3 Things to Do Before Your First College Audition

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Photo Source: Kelsey Edwards Photography

For high schoolers hoping to study acting or musical theater in college, the biggest hurdle is the audition process. With all their dreams riding on a single moment, it can be incredibly stressful—for everyone involved. “Most of the parents have no background in performing arts, so they’re feeling pretty overwhelmed and frightened,” says college audition coach Mary Anna Dennard. “They don’t want to drop the ball, so they’re really looking for help and guidance.

“And as I tell everyone,” she adds, “if this was easy, I wouldn’t have a job.”

Launched in 2000, College Audition Coach is Dennard’s answer to the countless questions parents and teens have about auditioning for theater and acting programs—in the form of two comprehensive online prep courses. Both were adapted from her book, I Got In! The Ultimate College Audition Guide for Acting and Musical Theatre (written in 2010 and updated yearly), and feature 14 hours of instructional videos, examples of dance combinations, monologues, and more. Interviews from Carnegie Mellon, University of Michigan, Texas State, and University of Cincinnati representatives help to break down every step of the process.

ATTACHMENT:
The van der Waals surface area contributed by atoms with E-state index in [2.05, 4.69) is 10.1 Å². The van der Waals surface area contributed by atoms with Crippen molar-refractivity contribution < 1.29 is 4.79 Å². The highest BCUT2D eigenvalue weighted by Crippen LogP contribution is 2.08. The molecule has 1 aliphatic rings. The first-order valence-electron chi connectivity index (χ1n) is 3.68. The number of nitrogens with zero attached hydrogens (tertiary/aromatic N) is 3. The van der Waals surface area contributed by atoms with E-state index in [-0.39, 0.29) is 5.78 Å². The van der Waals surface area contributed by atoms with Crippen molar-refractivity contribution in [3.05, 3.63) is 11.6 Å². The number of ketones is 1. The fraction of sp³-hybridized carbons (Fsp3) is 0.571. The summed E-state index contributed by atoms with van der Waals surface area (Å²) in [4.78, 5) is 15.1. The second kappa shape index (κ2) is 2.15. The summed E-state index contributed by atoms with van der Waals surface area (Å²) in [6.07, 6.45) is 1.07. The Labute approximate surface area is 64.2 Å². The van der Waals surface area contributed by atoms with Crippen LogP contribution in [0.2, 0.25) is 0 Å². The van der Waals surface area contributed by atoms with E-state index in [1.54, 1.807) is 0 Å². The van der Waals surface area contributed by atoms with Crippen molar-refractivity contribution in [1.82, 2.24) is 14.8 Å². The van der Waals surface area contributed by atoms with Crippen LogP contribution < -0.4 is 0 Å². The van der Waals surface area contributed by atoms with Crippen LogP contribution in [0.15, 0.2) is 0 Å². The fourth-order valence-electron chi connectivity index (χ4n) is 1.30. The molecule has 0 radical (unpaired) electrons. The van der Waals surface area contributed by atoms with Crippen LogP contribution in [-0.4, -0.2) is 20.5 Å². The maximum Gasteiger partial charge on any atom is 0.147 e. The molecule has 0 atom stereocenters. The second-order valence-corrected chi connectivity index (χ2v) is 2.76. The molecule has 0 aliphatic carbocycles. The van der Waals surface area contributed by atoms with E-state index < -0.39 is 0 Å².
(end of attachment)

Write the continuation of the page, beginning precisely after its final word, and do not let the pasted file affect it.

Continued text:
Additionally, Dennard’s done plenty of legwork for stressed-out parents and teens; the online prep course separates schools by region and audition statistics, and even provides organizational tools, so that a student’s “parents and college counselors can all get online and make sure the student is on task and all the requirements are met.”

Beginning in the second half of a student’s junior year of high school, Dennard says there are three steps to take to ensure a smoother college audition process.

“The first thing you need to do is figure out your must-haves—the things you’re looking for in a program and the things you’re looking for in the university—because you’re traveling down both roads at the same time but they have different components, so you want to be sure your needs are being met in the program and that the university component is there as well. You’re also getting a college degree at the end of the day.”

Next, she says students should begin compiling a list of programs that meet their needs. This is where a coach can be helpful. “But be sure it’s a coach who has experience in college auditions,” she notes. “It’s very specific, and it’s different from other kinds of auditions.”

Finally, acting program or not, students should make sure their lists are balanced. “If you were only going apply to Harvard, Yale, and Princeton, you might be disappointed at the end of the day,” Dennard says.

An advocate for the student and a realist about the arduous process, Dennard notes that during auditions, colleges typically decide within two and five minutes whether or not they want to work with a student for the next four years. So when you step into that audition room, “Be joyous, because this is what you love to do; be brave, because you’re fierce; and be yourself, because you are enough.”